Joseph Millum is a Fellow in the Department of Bioethics at the National Institutes of Health. His research interests include foundational issues in ethics, the origin and content of parental rights and responsibilities, and the ethics of international research.
A Biological Alternative to Moral Explanations
Article first published online: 2 MAR 2010
2008 The University of Memphis
The Southern Journal of Philosophy
Volume 46, Issue 3, pages 385–407, Fall 2008
How to Cite
Millum, J. (2008), A Biological Alternative to Moral Explanations. The Southern Journal of Philosophy, 46: 385–407. doi: 10.1111/j.2041-6962.2008.tb00125.x
- Issue published online: 2 MAR 2010
- Article first published online: 2 MAR 2010
- Cited By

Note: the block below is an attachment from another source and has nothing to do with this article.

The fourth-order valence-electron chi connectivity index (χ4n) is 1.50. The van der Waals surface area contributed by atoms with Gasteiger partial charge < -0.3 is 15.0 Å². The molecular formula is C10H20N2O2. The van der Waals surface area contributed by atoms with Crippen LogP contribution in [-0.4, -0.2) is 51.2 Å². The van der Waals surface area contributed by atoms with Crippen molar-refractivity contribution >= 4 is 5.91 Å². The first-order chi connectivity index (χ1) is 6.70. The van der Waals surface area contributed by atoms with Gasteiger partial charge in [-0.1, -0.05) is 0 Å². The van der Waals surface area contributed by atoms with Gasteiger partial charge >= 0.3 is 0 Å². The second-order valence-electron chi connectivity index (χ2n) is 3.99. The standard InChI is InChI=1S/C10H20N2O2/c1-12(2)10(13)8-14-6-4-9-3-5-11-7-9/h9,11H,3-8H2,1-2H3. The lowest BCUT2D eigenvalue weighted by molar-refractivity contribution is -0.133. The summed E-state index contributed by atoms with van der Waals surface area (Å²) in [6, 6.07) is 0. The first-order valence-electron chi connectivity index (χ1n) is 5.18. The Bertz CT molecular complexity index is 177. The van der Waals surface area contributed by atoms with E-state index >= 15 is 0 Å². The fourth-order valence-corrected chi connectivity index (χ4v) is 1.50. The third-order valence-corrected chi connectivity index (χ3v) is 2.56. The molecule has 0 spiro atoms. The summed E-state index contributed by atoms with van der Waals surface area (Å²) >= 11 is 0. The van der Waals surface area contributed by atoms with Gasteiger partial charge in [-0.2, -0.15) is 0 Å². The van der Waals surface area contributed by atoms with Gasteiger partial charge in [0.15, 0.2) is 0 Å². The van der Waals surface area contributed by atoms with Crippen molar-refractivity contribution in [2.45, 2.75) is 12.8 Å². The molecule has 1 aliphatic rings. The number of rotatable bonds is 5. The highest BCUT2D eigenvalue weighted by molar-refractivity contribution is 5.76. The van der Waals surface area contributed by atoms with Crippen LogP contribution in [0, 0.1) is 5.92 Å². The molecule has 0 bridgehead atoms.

Some moral realists claim that moral facts are a species of natural fact, amenable to scientific investigation. They argue that these moral facts are needed in the best explanations of certain phenomena and that this is evidence that they are real. In this paper I present part of a biological account of the function of morality. The account allows the identification of a plausible natural kind that could play the explanatory role that a moral kind would play in naturalist realist theories. It is therefore a candidate for being the moral kind. I argue, however, that it will underdetermine the morally good, that is, identifying the kind is not sufficient to identify what is good. Hence this is not a natural moral kind. Its explanatory usefulness, however, means that we do not have to postulate any further (moral) facts to provide moral explanations. Hence there is no reason to believe that there are any natural moral kinds.